Featured Research

from universities, journals, and other organizations

DNA-Guided Nanoparticle Assembly

Date:
March 18, 2008
Source:
DOE/Brookhaven National Laboratory
Summary:
Scientists have developed a new method for controlling the self-assembly of nanometer and micrometer-sized particles. Based on designed DNA shells that coat a particle's surface, the method can be used to manipulate the structure of numerous materials. Such fine-tuning of materials at the molecular level may lead to numerous applications, including cell-targeted systems for drug-delivery and bio-molecular sensing for environmental monitoring or medical applications.

Researchers Matthew Maye, Niels van der Lelie, Oleg Gang, and Dmytro Nykypanchuk.
Credit: Image courtesy of DOE/Brookhaven National Laboratory

Brookhaven Lab scientists have developed a new method for controlling the self-assembly of nanometer and micrometer-sized particles. Based on designed DNA shells that coat a particle's surface, the method can be used to manipulate the structure of numerous materials.

Related Articles


Such fine-tuning of materials at the molecular level may lead to numerous applications, including cell-targeted systems for drug-delivery and bio-molecular sensing for environmental monitoring or medical applications.

"Our method is unique because we attached two types of DNA to the particles' surfaces," said Brookhaven researcher Dmytro Nykypanchuk. " The first type of DNA forms a double helix, while the second type is non-complementary, neutral DNA, so it provides a repulsive force. The addition of the repulsive force allows for regulating the size of particle clusters and the speed of self-assembly with more precision."

In subsequent experiments, the researchers used DNA to guide the creation of three-dimensional, ordered, crystalline structures of nanoparticles. Engineering such 3-D structures is important for producing materials with unique properties that exist at the nanoscale, such as enhanced magnetism and improved catalytic activity.

This new assembly method relies on the attractive forces between complementary strands of DNA, but the scientists also heated the DNA-linked particles, then cooled them back to room temperature. "This 'thermal processing' allows the nanoparticles to unbind, reshuffle, and find more stable binding arrangements," Gang said.

A patent application has been filed for the technology.

This research was presented  at The March 2008 American Physical Society Meeting in New Orleans, La., March 10 -14.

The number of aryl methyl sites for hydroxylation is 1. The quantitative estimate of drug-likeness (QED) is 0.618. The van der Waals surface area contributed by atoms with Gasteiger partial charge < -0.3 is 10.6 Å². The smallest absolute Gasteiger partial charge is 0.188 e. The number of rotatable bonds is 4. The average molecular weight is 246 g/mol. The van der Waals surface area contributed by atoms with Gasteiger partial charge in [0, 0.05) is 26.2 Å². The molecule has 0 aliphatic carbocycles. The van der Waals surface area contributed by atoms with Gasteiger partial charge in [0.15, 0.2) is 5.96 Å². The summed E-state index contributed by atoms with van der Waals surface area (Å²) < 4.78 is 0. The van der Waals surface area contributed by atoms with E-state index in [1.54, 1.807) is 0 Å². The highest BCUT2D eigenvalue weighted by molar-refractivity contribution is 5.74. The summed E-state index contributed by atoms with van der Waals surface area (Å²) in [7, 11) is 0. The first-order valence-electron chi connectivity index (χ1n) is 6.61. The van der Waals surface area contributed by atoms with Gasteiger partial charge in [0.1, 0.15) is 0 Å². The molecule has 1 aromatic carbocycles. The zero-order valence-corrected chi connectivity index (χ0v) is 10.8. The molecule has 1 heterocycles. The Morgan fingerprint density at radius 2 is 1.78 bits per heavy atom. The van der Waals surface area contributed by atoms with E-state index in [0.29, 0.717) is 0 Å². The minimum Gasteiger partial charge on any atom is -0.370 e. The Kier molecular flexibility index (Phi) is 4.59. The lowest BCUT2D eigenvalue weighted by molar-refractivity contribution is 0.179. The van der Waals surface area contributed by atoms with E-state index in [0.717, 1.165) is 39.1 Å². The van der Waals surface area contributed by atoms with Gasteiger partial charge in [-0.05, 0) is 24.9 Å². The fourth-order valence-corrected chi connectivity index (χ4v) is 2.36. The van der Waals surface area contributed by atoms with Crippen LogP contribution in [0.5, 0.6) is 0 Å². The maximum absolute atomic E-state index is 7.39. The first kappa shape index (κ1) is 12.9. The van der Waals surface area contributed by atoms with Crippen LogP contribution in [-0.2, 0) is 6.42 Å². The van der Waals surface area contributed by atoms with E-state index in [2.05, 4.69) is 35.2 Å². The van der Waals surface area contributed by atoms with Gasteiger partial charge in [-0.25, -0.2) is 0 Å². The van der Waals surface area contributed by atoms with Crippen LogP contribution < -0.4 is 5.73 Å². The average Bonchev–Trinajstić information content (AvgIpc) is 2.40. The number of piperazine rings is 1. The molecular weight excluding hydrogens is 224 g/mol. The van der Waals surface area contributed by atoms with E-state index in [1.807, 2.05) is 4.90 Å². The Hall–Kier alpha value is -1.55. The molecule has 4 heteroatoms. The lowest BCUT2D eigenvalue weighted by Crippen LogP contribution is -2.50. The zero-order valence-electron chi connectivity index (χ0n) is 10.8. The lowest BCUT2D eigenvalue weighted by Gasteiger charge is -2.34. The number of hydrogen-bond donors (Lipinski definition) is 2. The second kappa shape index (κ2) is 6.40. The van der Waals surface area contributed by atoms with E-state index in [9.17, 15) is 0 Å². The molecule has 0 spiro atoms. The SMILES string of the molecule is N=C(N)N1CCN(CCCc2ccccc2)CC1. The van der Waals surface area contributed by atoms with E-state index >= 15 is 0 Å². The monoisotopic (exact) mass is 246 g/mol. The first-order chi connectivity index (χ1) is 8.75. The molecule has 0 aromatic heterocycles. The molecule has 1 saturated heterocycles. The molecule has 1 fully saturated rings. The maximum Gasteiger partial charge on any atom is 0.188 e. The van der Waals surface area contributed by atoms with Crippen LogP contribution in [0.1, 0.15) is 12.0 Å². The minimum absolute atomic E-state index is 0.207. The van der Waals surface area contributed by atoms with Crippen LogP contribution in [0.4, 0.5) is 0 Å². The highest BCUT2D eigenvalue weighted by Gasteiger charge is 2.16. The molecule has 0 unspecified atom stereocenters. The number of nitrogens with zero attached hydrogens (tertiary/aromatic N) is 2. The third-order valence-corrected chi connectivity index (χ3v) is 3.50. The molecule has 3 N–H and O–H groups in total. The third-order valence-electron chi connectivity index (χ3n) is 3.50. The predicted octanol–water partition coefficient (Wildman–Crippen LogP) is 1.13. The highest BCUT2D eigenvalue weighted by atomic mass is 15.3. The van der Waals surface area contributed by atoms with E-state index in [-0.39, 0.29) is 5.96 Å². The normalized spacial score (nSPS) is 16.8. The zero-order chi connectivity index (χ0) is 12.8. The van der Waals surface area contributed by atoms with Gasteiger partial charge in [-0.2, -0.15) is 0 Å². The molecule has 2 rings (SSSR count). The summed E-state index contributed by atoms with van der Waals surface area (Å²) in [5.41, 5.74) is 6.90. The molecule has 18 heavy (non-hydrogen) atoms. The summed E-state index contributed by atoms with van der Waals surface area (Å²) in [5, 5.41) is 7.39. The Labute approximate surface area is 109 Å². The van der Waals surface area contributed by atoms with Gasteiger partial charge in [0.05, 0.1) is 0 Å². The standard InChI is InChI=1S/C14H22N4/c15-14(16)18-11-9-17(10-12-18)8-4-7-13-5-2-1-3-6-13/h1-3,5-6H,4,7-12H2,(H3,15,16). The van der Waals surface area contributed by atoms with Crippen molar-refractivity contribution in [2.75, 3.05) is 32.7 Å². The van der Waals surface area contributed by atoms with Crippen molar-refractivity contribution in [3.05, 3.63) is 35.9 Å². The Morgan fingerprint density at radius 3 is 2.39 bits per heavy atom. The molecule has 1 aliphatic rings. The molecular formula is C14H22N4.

Story Source:

The above story is based on materials provided by DOE/Brookhaven National Laboratory. Note: Materials may be edited for content and length.


Cite This Page:

DOE/Brookhaven National Laboratory. "DNA-Guided Nanoparticle Assembly." ScienceDaily. ScienceDaily, 18 March 2008. <www.sciencedaily.com/releases/2008/03/080313202938.htm>.
DOE/Brookhaven National Laboratory. (2008, March 18). DNA-Guided Nanoparticle Assembly. ScienceDaily. Retrieved January 30, 2015 from www.sciencedaily.com/releases/2008/03/080313202938.htm
DOE/Brookhaven National Laboratory. "DNA-Guided Nanoparticle Assembly." ScienceDaily. www.sciencedaily.com/releases/2008/03/080313202938.htm (accessed January 30, 2015).

Share This


More From ScienceDaily



More Matter & Energy News

Friday, January 30, 2015

Featured Research

from universities, journals, and other organizations


Featured Videos

from AP, Reuters, AFP, and other news services

Tesla 'Insane Mode' Gives Unsuspecting Passengers the Ride of Their Life

Tesla 'Insane Mode' Gives Unsuspecting Passengers the Ride of Their Life

RightThisMinute (Jan. 29, 2015) — If your car has an "Insane Mode" then you know it&apos;s fast. Well, these unsuspecting passengers were in for one insane ride when they hit the button. Tesla cars are awesome. Video provided by RightThisMinute
Powered by NewsLook.com
Now Bill Gates Is 'Concerned' About Artificial Intelligence

Now Bill Gates Is 'Concerned' About Artificial Intelligence

Newsy (Jan. 29, 2015) — Bill Gates joins the list of tech moguls scared of super-intelligent machines. He says more people should be concerned, but why? Video provided by Newsy
Powered by NewsLook.com
Senate Passes Bill for Keystone XL Pipeline

Senate Passes Bill for Keystone XL Pipeline

AP (Jan. 29, 2015) — The Republican-controlled Senate has passed a bipartisan bill approving construction of the Keystone XL oil pipeline. (Jan. 29) Video provided by AP
Powered by NewsLook.com
Two Stunt Pilots Perform Incredibly Close Flyby

Two Stunt Pilots Perform Incredibly Close Flyby

Rumble (Jan. 29, 2015) — Two pilots from &apos;Escuadrilla Argentina de Acrobacia Aιrea&apos; perform an incredibly low altitude flyby stunt during a recent show exhibition in Argentina. Check it out! Video provided by Rumble
Powered by NewsLook.com

Search ScienceDaily

Number of stories in archives: 140,361

Find with keyword(s):
 
Enter a keyword or phrase to search ScienceDaily for related topics and research stories.

Save/Print:
Share:  

Breaking News:

Strange & Offbeat Stories

 

Space & Time

Matter & Energy

Computers & Math

In Other News

... from NewsDaily.com

Science News

Health News

Environment News

Technology News



Save/Print:
Share:  

Free Subscriptions


Get the latest science news with ScienceDaily's free email newsletters, updated daily and weekly. Or view hourly updated newsfeeds in your RSS reader:

Get Social & Mobile


Keep up to date with the latest news from ScienceDaily via social networks and mobile apps:

Have Feedback?


Tell us what you think of ScienceDaily -- we welcome both positive and negative comments. Have any problems using the site? Questions?
Mobile iPhone Android Web
Follow Facebook Twitter Google+
Subscribe RSS Feeds Email Newsletters
Latest Headlines Health & Medicine Mind & Brain Space & Time Matter & Energy Computers & Math Plants & Animals Earth & Climate Fossils & Ruins